So, I went on medication.  It brought down the pressure, but not to what it was when I was 20 years old.  For example, if without treatment I averaged 145/92, under treatment I would be 135/80.  But back when I was younger and running every day, the average was about 118/68.  Initially, my doctor--and I--was happy to get below the 140/90 threshold.

But later, large-scale reviews began to show that if you could normalize the pressure even more, the risk would fall even further.   There's a counter-balancing risk, however; if you over correct, people can get syncopal--their blood pressure can be that low under normal circumstances, but when they stand up quickly, or get a little dehydrated, they can feel faint.

In any case, I asked for more aggressive treatment.  It brought down my BP.  In the meantime, I had back surgery (I posted that personal story, too), allowing more physical exercise.  Admittedly, there were a few times when, working out in the heat of the summer, I got a little woozy and had to sit down for a minute.  So, we re-adjusted the medications.

Having this condition--hypertension--is like having diabetes, you have to monitor things.  Not all the time, but every few months or so.  I lost weight exercising, and my need for medicine went down, so another adjustment was needed.  These days, I range about 128/75, which is safe and probably an improvement over my initial therapy.

But I'm still watching the research on this, because science is always being modified by new results.  Should the benefits of "optimizing" blood pressure, as opposed to "lowering" BP turn out to be minimal, then I'll re-look at the strategy.  That's the way it works.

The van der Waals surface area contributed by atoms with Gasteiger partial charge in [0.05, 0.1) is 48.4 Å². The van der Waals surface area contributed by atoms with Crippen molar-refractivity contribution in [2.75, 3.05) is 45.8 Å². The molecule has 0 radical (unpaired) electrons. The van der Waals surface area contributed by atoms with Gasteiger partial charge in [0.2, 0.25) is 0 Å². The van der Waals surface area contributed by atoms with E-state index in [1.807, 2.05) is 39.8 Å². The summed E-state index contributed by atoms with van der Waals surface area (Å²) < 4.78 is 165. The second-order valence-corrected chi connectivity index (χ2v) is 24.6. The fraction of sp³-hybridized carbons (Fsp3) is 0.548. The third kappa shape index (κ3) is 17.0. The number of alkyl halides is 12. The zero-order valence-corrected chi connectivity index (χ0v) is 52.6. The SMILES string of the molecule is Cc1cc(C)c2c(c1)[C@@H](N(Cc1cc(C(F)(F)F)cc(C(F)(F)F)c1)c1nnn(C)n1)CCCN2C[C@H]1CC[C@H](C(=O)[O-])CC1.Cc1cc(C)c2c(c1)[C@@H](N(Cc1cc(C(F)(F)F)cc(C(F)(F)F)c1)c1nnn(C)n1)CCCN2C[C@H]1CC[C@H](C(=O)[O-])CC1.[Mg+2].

The authors' example of borderline cholesterol results can be argued similarly.

But unlike my story about getting a spinal fusion, I've tried to avoid being Dr. Know-it-all, and work with my doctor to obtain the best solution.  When I try to run my own medical care, I'm just as stupid (if not more so--a little knowledge is dangerous) as anybody else.  None of the above should be undertaken on your own, and it may be that your condition is not amenable to this kind of management.  Or you may decide, with the authors, that living your life unburdened by early diagnosis is happier.  (BIG DISCLAIMER).

So back to the book "Overdiagnosed."  I can't agree with the underlying premise that accidental health issues, uncovered by routine exam or testing, which are asymptomatic--and the patient is feeling well--should be unexplored.

There are many health issues that benefit from being discovered early.  And, in particular, there are conditions where fully treated borderline, or partially corrected, problems can make a difference to long-term health.

We're all unique.  Generalizing about "over"-diagnosis makes the mistake of "over"-looking that fact.

Doc D


WarmSocks said...

Those routine screenings can be very helpful. My cousin had no symptoms yet, but had aplastic anemia diagnosed from tests done for a high school sports physical.

Doc D said...

Good example. I'm convinced you can't treat patients the same way you would fix your car. Someone might argue that in your example it's not cost-effective to do a million physicals to pick up one aplastic anemia...unless it was them. There are no generic patients, only unique individuals.